But, I wonder whether  in this age of fact-checking and instant and meticulous googling, coupled with fear of not-filtering,  will we lose grasp of the genuine? Will the process of change, growth and progress be inhibited by the apprehension that one’s unfiltered words will return to haunt them?

Will we not be able to trace a writer’s or public speaker’s transitions of thought over time, as we do the evolution of the artist or composer? Will the time come when we all filter, out of necessity, abandoning the spontaneous and mud-luscious in this puddle-cummings_quote_spring2
wonderful world?

I am reminded of what a senior judge once counseled when I could not overcome opposing counsel’s recurring objection to my leading examination of a witness: “Say this, ‘And then what…'”?

Happy Vernal Equinox. Glad to be back.






Managing Change and Transition …Put one foot In front of the other (and don’t look back).

In life we learn through literature that there is big stuff and small stuff, as in “Don’t sweat the small stuff.”  There are things that are key, critical–that go to the coreImage. In the “small stuff” column we find the discretionary, optional and elective.  Among the “core” things in life, and possibly one of the most critical one can master on this planet, are transitions. The ability to transition from point A to B, or to put in its simplest terms, to move on. 

You’ve heard often about the person who “doesn’t handle transitions well.”  At the same time, we’ve all witnessed people who have faced seemingly overwhelming odds, yet have managed to reinvent themselves, transition and emerge no worse for the wear.

As I scoured the web for visuals that represented transitions–it was interesting how many aspects of life involve transitions. That was only matched by the realization that the person who hasn’t mastered transitions, or the ability to finesse one gracefully,  likely faces an uphill climb over and over again. Transitioning affects us all, more or less, depending upon our circumstances.  The spectrum in which it presents is broad: in or out of a relationship, quitting or leaving a job, losing a loved one, going to school, leaving school, changing school, moving out of one house and into another, divorce, retirement or other fundamental passage.

In an earlier post, I wrote about people plagued by inertia–but I may have to stand corrected. It may not be so much the inertia, but a fundamental inability to manage change that is at the root of the paralysis. I didn’t spend much if any time reading or studying Kierkegaard in my years studying philosophy, but this “inspirational” quote seems to get to the heart of the matter.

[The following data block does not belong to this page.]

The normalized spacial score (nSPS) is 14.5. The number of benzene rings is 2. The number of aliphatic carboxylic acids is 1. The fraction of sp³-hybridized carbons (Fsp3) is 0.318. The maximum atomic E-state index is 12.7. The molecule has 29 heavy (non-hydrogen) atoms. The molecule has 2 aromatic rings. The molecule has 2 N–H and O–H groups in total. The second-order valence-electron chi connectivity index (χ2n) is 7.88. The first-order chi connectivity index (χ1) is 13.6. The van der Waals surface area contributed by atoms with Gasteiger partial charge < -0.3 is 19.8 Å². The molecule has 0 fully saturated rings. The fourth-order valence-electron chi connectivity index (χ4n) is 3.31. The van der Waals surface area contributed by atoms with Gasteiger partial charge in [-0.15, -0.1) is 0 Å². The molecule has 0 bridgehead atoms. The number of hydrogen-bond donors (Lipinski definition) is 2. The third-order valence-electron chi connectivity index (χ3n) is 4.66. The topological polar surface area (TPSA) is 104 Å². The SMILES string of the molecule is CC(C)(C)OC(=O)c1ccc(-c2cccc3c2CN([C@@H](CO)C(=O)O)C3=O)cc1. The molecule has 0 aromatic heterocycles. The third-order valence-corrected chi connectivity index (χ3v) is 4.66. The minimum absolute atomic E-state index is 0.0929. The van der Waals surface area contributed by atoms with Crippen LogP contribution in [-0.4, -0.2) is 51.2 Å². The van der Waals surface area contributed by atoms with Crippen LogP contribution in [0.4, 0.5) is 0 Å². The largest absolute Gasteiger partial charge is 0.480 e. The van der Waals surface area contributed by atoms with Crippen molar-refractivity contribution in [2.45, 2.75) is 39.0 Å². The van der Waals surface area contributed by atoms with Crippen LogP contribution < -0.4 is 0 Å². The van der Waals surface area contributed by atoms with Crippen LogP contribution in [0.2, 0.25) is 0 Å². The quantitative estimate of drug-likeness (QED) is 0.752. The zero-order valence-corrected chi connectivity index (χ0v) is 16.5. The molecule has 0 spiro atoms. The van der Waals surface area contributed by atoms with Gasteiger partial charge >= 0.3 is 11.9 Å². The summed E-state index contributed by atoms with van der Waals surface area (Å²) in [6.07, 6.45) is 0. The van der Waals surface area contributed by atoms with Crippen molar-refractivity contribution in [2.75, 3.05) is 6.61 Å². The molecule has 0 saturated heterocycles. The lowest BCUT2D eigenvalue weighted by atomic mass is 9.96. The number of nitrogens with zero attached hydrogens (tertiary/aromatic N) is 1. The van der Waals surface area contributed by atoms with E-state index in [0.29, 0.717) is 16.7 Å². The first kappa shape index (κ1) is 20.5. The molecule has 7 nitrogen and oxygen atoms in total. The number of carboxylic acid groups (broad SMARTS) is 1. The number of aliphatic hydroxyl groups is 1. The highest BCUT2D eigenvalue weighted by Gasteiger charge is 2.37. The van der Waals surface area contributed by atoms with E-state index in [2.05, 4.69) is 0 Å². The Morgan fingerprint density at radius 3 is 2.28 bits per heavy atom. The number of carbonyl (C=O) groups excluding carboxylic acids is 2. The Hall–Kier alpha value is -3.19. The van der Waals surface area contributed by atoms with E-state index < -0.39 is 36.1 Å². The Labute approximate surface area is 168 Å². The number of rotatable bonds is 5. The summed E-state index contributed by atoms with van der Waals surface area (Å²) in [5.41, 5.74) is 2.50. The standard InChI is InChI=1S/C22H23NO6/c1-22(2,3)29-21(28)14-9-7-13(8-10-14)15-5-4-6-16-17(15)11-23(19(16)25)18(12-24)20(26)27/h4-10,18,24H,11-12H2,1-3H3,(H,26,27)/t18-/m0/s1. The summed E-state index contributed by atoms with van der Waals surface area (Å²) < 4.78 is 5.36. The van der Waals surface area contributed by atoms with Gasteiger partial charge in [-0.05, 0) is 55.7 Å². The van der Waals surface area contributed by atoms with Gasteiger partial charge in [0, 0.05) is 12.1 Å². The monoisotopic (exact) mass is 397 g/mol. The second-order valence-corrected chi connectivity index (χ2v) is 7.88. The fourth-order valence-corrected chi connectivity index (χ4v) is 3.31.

“Life can only be understood backwards; but it must be lived forwards.”

Moving-On-in-Life-QuotesAt a relatively young age, I was confronted more than once with some of life’s  “fundamental passages.”  In later years, but well before adulthood arrived, I was exposed to adults who represented both extremes on the transition scale. On the one hand a parent who was entrenched in past recriminations and regrets , on the other hand a grandparent, who at the drop of a hat, could transition into a new plan if any part of the present was presenting an obstacle, literally and figuratively, to where she wanted to be or where she wanted to go.

Perhaps the exposure to these two approaches, paired with the several transitions I was exposed to at so early an age as to think them natural,  is what influenced me and my outlook on life. Whatever the source, that outlook has served me well. Confronting passages and transitions without paralyzing fear, regret or apprehension and harnessing the ability to manage expectations grows confidence in one’s own wings. Confidence prevents the kind of procrastination that is responsible for so many of life’s missed opportunities.  Good timing then, often mistaken by onlookers as “good luck,” generates positive outcomes.

But this process, and it is a process, requires conscious thought–no bumbling about, being buffeted by the “slings and arrows” of life.  It requires that one acquire a penchant for flexibility, adaptability, willingness to consider change and acquire a zest for the anticipation that transitions generate. In the end there are two types of people, those who become fluent in the art of transition and change and those who are simply, sadly, stuck in the past or the memory of it.

Like any one of a number of habits one might want to kick, I suggest this as a first step in learning how to transition gracefully:untitled

When you find yourself looking backwards, standing still, frozen in your steps or seized with apprehension–in words that aren’t mine, but have a simplicity I love: 

Put one foot in front of the other…and, I might add,  don’t look back.

If it helps, whistle the tune below, or in the manner of Jimmy Fallon,  grab a bunch of muppets and sing your way through the transition.

Either way you’ll be off to something of a start.